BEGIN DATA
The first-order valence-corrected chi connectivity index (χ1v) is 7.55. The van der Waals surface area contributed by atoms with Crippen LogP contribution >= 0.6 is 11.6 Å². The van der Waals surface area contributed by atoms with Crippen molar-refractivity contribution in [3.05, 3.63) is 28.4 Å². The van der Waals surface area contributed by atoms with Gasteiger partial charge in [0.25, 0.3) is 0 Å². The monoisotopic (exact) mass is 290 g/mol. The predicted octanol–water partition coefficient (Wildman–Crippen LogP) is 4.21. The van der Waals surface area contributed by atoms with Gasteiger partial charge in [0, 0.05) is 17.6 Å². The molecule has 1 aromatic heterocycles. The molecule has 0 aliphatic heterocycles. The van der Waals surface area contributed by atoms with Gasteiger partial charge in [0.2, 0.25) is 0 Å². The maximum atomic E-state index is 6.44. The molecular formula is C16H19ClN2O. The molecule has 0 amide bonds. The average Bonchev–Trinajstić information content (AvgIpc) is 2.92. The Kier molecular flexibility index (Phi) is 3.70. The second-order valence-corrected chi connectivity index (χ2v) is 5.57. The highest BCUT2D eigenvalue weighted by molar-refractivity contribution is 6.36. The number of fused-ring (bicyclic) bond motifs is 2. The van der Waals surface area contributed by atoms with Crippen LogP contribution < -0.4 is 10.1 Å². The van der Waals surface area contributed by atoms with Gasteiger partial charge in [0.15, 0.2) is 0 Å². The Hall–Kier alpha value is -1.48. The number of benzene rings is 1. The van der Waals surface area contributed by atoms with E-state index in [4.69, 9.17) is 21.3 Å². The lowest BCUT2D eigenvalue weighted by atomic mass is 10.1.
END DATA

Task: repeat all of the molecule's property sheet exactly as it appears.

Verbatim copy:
The first-order valence-corrected chi connectivity index (χ1v) is 7.55. The van der Waals surface area contributed by atoms with Crippen LogP contribution >= 0.6 is 11.6 Å². The van der Waals surface area contributed by atoms with Crippen molar-refractivity contribution in [3.05, 3.63) is 28.4 Å². The van der Waals surface area contributed by atoms with Gasteiger partial charge in [0.25, 0.3) is 0 Å². The monoisotopic (exact) mass is 290 g/mol. The predicted octanol–water partition coefficient (Wildman–Crippen LogP) is 4.21. The van der Waals surface area contributed by atoms with Gasteiger partial charge in [0, 0.05) is 17.6 Å². The molecule has 1 aromatic heterocycles. The molecule has 0 aliphatic heterocycles. The van der Waals surface area contributed by atoms with Gasteiger partial charge in [0.2, 0.25) is 0 Å². The maximum atomic E-state index is 6.44. The molecular formula is C16H19ClN2O. The molecule has 0 amide bonds. The average Bonchev–Trinajstić information content (AvgIpc) is 2.92. The Kier molecular flexibility index (Phi) is 3.70. The second-order valence-corrected chi connectivity index (χ2v) is 5.57. The highest BCUT2D eigenvalue weighted by molar-refractivity contribution is 6.36. The number of fused-ring (bicyclic) bond motifs is 2. The van der Waals surface area contributed by atoms with Crippen LogP contribution < -0.4 is 10.1 Å². The van der Waals surface area contributed by atoms with Gasteiger partial charge in [0.15, 0.2) is 0 Å². The Hall–Kier alpha value is -1.48. The number of benzene rings is 1. The van der Waals surface area contributed by atoms with E-state index in [4.69, 9.17) is 21.3 Å². The lowest BCUT2D eigenvalue weighted by atomic mass is 10.1.